If you know someone who has…lost anybody who’s important to them, and you’re afraid to mention them because you think you might make them sad by reminding them that they died, they didn’t forget they died. You’re not reminding them. What you’re reminding them of is that you remember that they lived, and that’s a great, great gift.
—  Elizabeth Edwards

“Eventually something you love is going to be taken away. And then you will fall to the floor crying. And then you will fall to the floor crying. And then, however much later, it is finally happening to you: you’re falling to the floor crying thinking, "I am falling to the floor crying,” but there’s an element of the ridiculous to it—you knew it would happen and, even worse, while you’re on the floor crying you look at the place where the wall meets the floor and you realize you didn’t paint it very well.“ - Richard Siken

It’s been two weeks
It’s been two weeks and it still hurts
I still can’t read your name without feeling sharp stabs of pain in my chest
I still can’t see your face without remembering that you’re gone
I still can’t listen to you sing without tears welling up in my eyes
These wounds are still as fresh as the day it happened and sometimes, I forget that it’s been two weeks

It’s been two weeks and I’m still sad over losing you
And even though I expected to be okay again
I’m not
And I know people say that there’s no time frame on grieving
Especially when you’ve lost someone you loved
But they don’t really mean that
Eventually, everyone else learns how to be okay again
And they expect you to be able to do the same

It’s been two weeks and I can’t be okay
Not yet, anyway
Maybe I don’t even know how to be okay anymore
Maybe I don’t know how to stop missing you
To stop crying over you
To stop wishing that this was all some kind of horrific mistake and that you’re actually alive and well and that the hurt will finally go away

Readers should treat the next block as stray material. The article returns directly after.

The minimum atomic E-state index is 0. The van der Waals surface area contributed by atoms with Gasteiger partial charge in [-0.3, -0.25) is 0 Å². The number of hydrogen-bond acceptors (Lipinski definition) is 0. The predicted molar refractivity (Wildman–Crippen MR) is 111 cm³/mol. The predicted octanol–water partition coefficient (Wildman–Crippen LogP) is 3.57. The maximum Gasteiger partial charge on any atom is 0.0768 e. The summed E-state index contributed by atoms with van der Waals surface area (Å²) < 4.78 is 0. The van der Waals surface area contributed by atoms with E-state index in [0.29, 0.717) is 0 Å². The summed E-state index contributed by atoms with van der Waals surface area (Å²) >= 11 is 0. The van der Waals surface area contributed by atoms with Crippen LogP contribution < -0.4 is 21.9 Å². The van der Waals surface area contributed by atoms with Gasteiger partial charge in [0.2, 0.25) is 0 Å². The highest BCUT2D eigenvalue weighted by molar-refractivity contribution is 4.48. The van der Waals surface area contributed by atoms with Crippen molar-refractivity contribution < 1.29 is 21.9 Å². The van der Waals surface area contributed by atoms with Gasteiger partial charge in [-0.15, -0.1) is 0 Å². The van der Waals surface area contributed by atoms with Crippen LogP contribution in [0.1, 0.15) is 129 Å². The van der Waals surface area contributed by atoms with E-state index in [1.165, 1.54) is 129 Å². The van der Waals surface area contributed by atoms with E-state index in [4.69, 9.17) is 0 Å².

It’s been two weeks and I still wish that this was all a dream
Or, I guess a nightmare would be more accurate
I’m still waiting to wake up

It’s been two weeks and I still don’t understand
I don’t understand how a twenty-two year old girl has become a hashtag
“Rest in peace” should never be before your name
Not so soon, not at twenty-two
And maybe this is why it still aches as much as it did the morning I woke up and got the news that you were gone
Because I can’t stop dwelling on the fact that you were only twenty-two years old
I am twenty-two years old, I have friends who are twenty-two years old, and I cannot even fathom any of us losing our lives at such a young age
And yet, it happened to you but I still can’t wrap my mind around it
Maybe this is why I still cry whenever I listen to you sing
Because I keep thinking about how talented you were
Are
Were
Because I keep thinking about how much potential you had
Have
Had

It’s been two weeks and I still can’t come to terms with the grammar of this situation

It’s been two weeks and I’m still angry
I am so, so angry
I’m angry because you deserved better